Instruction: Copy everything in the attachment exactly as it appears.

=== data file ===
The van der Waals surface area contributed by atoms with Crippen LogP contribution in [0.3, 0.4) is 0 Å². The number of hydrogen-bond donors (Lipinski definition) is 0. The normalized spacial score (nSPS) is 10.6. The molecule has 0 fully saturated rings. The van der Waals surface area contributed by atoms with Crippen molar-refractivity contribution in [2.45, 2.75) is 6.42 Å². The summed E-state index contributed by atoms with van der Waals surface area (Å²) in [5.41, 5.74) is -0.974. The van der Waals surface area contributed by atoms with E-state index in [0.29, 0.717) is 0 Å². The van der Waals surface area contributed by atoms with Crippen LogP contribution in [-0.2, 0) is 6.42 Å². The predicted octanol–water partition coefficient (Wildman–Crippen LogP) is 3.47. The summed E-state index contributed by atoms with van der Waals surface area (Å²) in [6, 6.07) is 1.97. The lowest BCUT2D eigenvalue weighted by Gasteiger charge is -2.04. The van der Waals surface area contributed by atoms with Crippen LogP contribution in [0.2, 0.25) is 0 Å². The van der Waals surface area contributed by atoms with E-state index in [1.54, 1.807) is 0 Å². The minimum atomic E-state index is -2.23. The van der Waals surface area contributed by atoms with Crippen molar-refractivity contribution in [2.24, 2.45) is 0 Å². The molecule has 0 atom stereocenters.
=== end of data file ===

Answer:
The van der Waals surface area contributed by atoms with Crippen LogP contribution in [0.3, 0.4) is 0 Å². The number of hydrogen-bond donors (Lipinski definition) is 0. The normalized spacial score (nSPS) is 10.6. The molecule has 0 fully saturated rings. The van der Waals surface area contributed by atoms with Crippen molar-refractivity contribution in [2.45, 2.75) is 6.42 Å². The summed E-state index contributed by atoms with van der Waals surface area (Å²) in [5.41, 5.74) is -0.974. The van der Waals surface area contributed by atoms with E-state index in [0.29, 0.717) is 0 Å². The van der Waals surface area contributed by atoms with Crippen LogP contribution in [-0.2, 0) is 6.42 Å². The predicted octanol–water partition coefficient (Wildman–Crippen LogP) is 3.47. The summed E-state index contributed by atoms with van der Waals surface area (Å²) in [6, 6.07) is 1.97. The lowest BCUT2D eigenvalue weighted by Gasteiger charge is -2.04. The van der Waals surface area contributed by atoms with Crippen LogP contribution in [0.2, 0.25) is 0 Å². The van der Waals surface area contributed by atoms with E-state index in [1.54, 1.807) is 0 Å². The minimum atomic E-state index is -2.23. The van der Waals surface area contributed by atoms with Crippen molar-refractivity contribution in [2.24, 2.45) is 0 Å². The molecule has 0 atom stereocenters.